| 7:46 am on Dec 19, 2013 (gmt 0)|
So archive.org_bot requests robots.txt where it is disallowed (as well as it's crime partner ia_archiver) then continues to crawl through my site including requests for css and image files. Oh and I forgot to mention, my domain has been excluded (by me) from the Internet Archive since the beginning of time.
|Webmasters: User Agent archive.org_bot is used for our wide crawl of the web. It is designed to respect robots.txt and META robots tags. Read more about Robots.txt. We try to crawl at a pace slow enough to not disrupt normal web activity. You can learn more in the Wayback Machine FAQs. If you notice archive.org_bot behaving badly, please contact us at bot.archive.org |
Yeah right... so now blocked by ip ranges.
| 7:48 pm on Dec 19, 2013 (gmt 0)|
This thing has been a PITA for webmasters since it's inception. They've never honored robots.txt, despite what they claim.
Initially, there was a belief that it could be used to document copyright and resolve plagiarism issues, however that don't hold water. There also use to be a disclaimer on their website that they sold data by the terabyte, although that practice was stopped some years back.
A decade ago, they used a handful of IP ranges, which I failed to make notation of when adding to my denies.
At one point, I thought it would be sound administrational decision to grant them access.
Unfortunately I couldn't locate all their IP's to remove their "deny access label from my websites and on their website. Over multiple communications, they just couldn't understand, nor did they ever provide all the IP ranges they spider from so that I could remove the denies.
In the end, I'm glad it worked out that way.
There are three major widget websites that get traffic that is leap and bounds times the quantity of all other widget sites. Until a couple a years ago, two of the major widget sites had all their old pages on archive.org, however once the two majors implemented denies, all that old stuff disappeared from public access, which is what the majors intended.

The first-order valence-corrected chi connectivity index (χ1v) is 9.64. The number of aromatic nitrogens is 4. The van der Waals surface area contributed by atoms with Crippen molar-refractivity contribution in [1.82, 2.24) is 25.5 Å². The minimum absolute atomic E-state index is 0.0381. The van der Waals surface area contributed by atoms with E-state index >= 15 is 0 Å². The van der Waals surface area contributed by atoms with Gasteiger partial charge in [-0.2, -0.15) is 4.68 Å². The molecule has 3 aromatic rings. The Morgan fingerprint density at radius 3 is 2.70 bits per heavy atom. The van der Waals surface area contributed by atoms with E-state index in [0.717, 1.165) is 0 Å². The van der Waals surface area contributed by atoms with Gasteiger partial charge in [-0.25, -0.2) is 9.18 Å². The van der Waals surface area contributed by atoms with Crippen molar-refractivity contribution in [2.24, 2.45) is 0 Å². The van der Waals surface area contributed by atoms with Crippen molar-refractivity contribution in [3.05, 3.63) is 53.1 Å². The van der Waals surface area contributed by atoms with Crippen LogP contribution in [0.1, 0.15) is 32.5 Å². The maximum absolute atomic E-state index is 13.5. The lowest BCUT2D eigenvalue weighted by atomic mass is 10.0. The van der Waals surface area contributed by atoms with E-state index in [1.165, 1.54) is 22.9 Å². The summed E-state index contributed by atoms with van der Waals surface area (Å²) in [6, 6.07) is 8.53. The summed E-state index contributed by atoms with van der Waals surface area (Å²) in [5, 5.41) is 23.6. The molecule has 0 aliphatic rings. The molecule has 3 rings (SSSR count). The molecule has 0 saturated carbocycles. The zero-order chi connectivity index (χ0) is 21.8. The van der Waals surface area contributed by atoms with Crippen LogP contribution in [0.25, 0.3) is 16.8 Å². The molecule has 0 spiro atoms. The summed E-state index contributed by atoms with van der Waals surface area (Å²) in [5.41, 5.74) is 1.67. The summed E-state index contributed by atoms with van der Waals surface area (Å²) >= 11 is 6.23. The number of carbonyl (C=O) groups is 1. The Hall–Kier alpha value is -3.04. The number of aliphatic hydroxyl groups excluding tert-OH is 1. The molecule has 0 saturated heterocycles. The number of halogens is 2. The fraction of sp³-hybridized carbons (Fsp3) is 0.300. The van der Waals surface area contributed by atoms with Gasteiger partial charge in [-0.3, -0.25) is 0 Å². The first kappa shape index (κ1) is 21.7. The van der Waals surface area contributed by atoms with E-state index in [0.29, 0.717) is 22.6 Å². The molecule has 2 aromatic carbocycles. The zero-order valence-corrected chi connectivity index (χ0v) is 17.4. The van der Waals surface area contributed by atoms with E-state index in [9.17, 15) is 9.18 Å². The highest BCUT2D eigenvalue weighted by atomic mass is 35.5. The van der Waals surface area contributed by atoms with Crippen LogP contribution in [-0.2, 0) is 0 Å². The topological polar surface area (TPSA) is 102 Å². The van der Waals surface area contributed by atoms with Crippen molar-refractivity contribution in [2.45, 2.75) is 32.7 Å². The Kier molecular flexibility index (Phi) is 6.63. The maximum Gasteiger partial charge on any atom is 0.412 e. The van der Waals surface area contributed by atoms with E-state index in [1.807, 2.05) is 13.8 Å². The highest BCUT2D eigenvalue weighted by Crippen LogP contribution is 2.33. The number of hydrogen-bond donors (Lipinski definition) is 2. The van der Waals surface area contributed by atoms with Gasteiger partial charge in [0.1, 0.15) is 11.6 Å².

| 8:55 pm on Dec 19, 2013 (gmt 0)|
I block the IP ranges more incidentally than specifically, since they are part of larger web farms.
I also block by UA, which catches not only the "legit" ones but chinese fakers as well.
| 9:06 pm on Dec 19, 2013 (gmt 0)|
Guess I forgot to mention the IP range was legit, assigned to Internet Archive. At one time their bots obeyed robots.txt, no longer it seems. I did email an abuse report to them. So far no answer.
| 12:54 am on Dec 20, 2013 (gmt 0)|
|Guess I forgot to mention the IP range was legit, assigned to Internet Archive. At one time their bots obeyed robots.txt, no longer it seems. I did email an abuse report to them. So far no answer. |
Unlikely you will get one.
Currently have a long running battle with them... but goodness gracious, it is hard work against deep pockets (check out their political support).
| 5:13 am on Dec 20, 2013 (gmt 0)|
Considering their part of the archival of complete books and/or complete libraries, and using the same high priced scanning machines that Google Books is using?
It is difficult to imagine they have time to communicate and appease a meager webmaster.
| 7:20 am on Dec 20, 2013 (gmt 0)|
That's me :)